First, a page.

by D.W. Lundberg

Saturday, April 28, 2012


An addendum to last week's post, on the horrors of excessive CGI in modern blockbuster cinema.

One of the things you'll notice when watching George Lucas's recent Star Wars prequels is that the guy is clearly infatuated with all the newfangled technology at his disposal. This is certainly one of the reasons why so many people tend to reject The Phantom Menace, Attack Of The Clones and Revenge Of The Sith on an intellectual level. It's the opposite of what made the original trilogy so special in the first place, when Lucas was basically forced to invent the FX that would kowtow to the stories he wanted to tell.
Especially depressing during Clones and Sith is George's insistence on using digital stuntmen to punctuate his action sequences. Long before the days of Luke Skywalker, apparently, the Jedi had the power to transform into hokey cartoon versions of themselves while doing somersaults through the air. Pretty cool, right? For someone as old- fashioned as myself, however, this is the equivalent of those Adventures Of Superman serials of the 40s, when actor Kirk Alyn would literally morph into a hand-drawn Man of Steel when flying. Which is to say, if you can't make it look right, why bother trying at all?

Thursday, April 19, 2012


Confession: I don't care much for CGI. At least not in the way most filmmakers tend to use it these days, which is too much and too often. Like any cinema tool – music, art direction, cinematography, editing, costume design, even A-list actors – special effects should always be used as a means to support a story, not as the focus of it. And it's a shame how so many people have apparently lost sight of that.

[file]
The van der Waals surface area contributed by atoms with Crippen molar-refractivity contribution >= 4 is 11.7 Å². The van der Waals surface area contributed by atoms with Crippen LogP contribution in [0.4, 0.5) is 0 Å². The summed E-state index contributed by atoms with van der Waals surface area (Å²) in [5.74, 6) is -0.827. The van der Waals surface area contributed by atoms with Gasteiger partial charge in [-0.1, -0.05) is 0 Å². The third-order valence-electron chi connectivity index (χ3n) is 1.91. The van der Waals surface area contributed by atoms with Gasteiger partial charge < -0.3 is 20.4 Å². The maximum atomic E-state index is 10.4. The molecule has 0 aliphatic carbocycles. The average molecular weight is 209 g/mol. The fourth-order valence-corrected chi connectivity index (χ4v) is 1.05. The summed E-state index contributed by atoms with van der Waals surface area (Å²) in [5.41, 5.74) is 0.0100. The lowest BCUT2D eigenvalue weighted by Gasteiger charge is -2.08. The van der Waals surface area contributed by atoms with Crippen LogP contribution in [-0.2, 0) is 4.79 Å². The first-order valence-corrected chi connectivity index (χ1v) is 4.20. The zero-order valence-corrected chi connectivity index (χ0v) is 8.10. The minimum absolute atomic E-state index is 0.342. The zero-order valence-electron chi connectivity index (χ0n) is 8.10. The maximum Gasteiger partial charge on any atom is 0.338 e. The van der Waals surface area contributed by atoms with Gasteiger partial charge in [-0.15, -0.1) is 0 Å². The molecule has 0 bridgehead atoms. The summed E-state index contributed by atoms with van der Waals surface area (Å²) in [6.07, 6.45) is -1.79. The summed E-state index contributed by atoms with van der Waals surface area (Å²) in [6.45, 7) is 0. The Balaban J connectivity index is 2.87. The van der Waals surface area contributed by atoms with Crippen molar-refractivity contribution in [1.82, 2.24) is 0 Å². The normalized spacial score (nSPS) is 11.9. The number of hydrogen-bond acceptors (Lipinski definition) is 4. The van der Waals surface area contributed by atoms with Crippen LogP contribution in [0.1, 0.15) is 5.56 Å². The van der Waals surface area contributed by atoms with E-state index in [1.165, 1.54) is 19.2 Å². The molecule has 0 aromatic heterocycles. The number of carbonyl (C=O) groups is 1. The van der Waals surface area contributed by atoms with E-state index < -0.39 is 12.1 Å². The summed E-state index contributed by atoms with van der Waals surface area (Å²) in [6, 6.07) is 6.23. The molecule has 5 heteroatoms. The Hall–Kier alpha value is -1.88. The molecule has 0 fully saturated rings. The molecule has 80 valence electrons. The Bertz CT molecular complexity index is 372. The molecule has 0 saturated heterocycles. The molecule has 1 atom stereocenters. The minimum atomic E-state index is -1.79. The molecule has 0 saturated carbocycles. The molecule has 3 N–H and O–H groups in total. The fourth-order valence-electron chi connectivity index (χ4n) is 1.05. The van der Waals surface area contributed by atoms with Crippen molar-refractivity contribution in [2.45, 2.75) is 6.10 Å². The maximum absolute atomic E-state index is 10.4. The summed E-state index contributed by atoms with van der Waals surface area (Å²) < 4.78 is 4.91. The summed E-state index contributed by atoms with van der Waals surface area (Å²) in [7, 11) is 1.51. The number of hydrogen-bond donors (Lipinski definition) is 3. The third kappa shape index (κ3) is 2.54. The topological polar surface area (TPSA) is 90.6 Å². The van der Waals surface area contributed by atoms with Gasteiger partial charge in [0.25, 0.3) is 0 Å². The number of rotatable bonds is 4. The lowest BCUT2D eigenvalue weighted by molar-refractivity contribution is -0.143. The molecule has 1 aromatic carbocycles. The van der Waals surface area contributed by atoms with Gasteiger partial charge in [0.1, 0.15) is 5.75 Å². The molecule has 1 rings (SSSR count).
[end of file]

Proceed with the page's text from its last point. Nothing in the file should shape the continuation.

Granted, it's a tricky mix to get just right. While some directors seem to get it (Steven Spielberg, Christopher Nolan, even pre-Avatar James Cameron spring to mind), others have simply lost the ability to rely on anything else (cough-George Lucas-cough). We've come a long way since the days of Jurassic Park and Terminator 2, when CGI still had the power to shock and surprise us - to make the fantastical seem fathomable. Now that anything and everything can be accomplished via CGI, from exploding planets to spaceships to kitchen utensils to tabletops, my question is: Should it?

Thursday, April 5, 2012


An odd post today, since I'm getting irritated with myself for procrastinating so much in between my regular week/two week updates to the site. Also, it's time I started living up to that "And Other Crap" sub-description for FTWW above. So here's the first in a series of sporadic mini-posts for you to mull over/discuss/complain about/whatever while you anxiously await the bigger, better stuff.

I'm warning you now: These really won't amount to much. Just a few short sentences and a video link or two to get some things off my chest - whenever the mood strikes me. Which will hopefully be often.

Today: How about a good old-fashioned music video for your viewing pleasure? More specifically, it's "Somebody That I Used To Know," by Belgian-Australian singer-songwriter Gotye (or "Wally" to his friends), which has been climbing the charts over the last few months both here and abroad. (A Twitter post from Ashton Kutcher, of course, helped a lot.)